A complete account of the "American Mission" and of the untrumpeted generosity of the Carnegie Endowment will now be found in Nicoletta Mattioli Hary's The Vatican Library and the Carnegie Endowment for International Peace (Vatican City, 1992), to which I am indebted for much of the above.
Over the years 1926-39 the Carnegie Endowment expended some $200,000 on the modernization of the Vatican Library. The Library of Congress was in no position to match this in kind, but through Herbert Putnam, the Librarian of Congress, it managed all the same to provide some striking material support for the project. Not only did Putnam release Martel and act as host to two Vatican catalogers, but more importantly he accepted at once Bishop's proposal in December 1927, some months before the "mission," that one of the best things the Library of Congress could do for the Vatican Library and its cataloging problems would be to install there a "depository catalog" or complete set of Library of Congress printed cards.
Since these and many other things have been lost to memory over the years on both sides of the Atlantic, it is surely worth recording here that in return the Vatican Library made some gifts of books to the Library of Congress: the recently published photographic edition of extant papal diplomata on papyrus in December 1929, and a shipment of books in April 1930 "as a testimony of their gratitude for the permission given to Mr. Martel to come here for the organization of the cataloguing, and for many gifts of cards, schedules of classification, etc."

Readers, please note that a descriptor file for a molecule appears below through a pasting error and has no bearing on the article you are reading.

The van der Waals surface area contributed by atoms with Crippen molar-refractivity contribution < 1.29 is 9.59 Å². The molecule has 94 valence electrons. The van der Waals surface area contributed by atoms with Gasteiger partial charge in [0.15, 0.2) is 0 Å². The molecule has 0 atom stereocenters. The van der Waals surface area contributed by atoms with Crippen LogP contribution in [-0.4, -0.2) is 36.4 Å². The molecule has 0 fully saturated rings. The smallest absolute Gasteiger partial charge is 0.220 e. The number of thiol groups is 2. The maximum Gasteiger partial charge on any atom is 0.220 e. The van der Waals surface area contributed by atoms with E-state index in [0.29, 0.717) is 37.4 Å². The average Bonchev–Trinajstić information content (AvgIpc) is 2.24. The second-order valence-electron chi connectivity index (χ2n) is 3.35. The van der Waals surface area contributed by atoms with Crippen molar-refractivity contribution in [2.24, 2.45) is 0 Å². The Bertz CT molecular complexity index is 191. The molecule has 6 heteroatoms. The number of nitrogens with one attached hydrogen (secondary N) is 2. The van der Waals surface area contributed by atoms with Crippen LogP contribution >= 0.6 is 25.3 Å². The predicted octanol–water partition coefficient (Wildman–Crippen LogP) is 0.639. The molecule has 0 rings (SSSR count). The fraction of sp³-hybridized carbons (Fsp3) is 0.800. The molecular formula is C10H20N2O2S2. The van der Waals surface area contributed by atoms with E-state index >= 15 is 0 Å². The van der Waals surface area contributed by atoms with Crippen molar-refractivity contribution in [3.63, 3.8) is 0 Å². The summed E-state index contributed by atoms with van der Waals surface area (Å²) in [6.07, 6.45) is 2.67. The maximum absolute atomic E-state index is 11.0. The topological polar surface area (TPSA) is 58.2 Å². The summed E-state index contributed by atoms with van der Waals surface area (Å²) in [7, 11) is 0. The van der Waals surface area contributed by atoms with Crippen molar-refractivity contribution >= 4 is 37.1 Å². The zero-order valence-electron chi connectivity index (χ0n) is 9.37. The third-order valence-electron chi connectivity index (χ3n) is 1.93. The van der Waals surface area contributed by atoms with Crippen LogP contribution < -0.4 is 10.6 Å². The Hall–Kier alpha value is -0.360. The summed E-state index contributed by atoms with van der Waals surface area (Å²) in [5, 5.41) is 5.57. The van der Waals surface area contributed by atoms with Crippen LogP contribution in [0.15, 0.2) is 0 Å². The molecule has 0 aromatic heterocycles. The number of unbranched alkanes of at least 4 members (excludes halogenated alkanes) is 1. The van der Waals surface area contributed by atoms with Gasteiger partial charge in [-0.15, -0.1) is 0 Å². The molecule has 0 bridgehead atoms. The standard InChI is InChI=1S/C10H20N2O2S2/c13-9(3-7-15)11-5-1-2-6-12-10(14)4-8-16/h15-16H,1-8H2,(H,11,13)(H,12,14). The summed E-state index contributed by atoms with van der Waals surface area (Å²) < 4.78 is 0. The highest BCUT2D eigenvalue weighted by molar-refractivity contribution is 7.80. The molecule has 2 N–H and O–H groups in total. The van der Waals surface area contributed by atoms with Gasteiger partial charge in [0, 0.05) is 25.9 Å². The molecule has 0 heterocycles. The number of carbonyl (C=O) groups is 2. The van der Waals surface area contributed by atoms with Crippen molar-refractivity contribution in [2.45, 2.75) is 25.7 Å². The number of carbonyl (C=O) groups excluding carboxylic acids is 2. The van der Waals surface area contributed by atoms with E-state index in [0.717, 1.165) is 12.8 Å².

1. José Ruysschaert, "Sixte IV, fondateur de la Bibliothèque vaticane," Archivum Historiae Pontificiae 7 (1969): 513-24; "La fondation de la Bibliothèque vaticane en 1475 et les témoignages contemporains," in Studi offerti a Roberto Ridolfi, edited by B. Maracchi Bigiarelli and D. E. Rhodes, Biblioteca di bibliografia italiana 71 (Florence, 1973), 413-20; "Les trois bibliothèques vaticanes, 1475-1975" in Conservation et reproduction des manuscrits et imprimés anciens, Colloque international organisé par la Bibliothèque vaticane, 21-24 octobre 1974, Studi e Testi 276 (Vatican City, 1976), 70-79; "Platina et les deux étapes de l'aménagement des locaux sous Sixte IV, 1471-1475-1481," in Bartolomeo Sacchi il Platina, Medioevo e Umanesimo 62 (Padua, 1986), 145-51; "Les trois étages de l'aménagement de la Bibliothèque vaticane de 1471 à 1481," in Un pontificato ed una città: Sisto IV (1471-1484), edited by Massimo Miglio et al., Littera Antiqua 5 (Vatican City, 1986), 103-14; "La Bibliothèque vaticane dans les dix premieres années du pontificat de Sixte IV," Archivum Historiae Pontificiae 24 (1986): 71-90. Return to text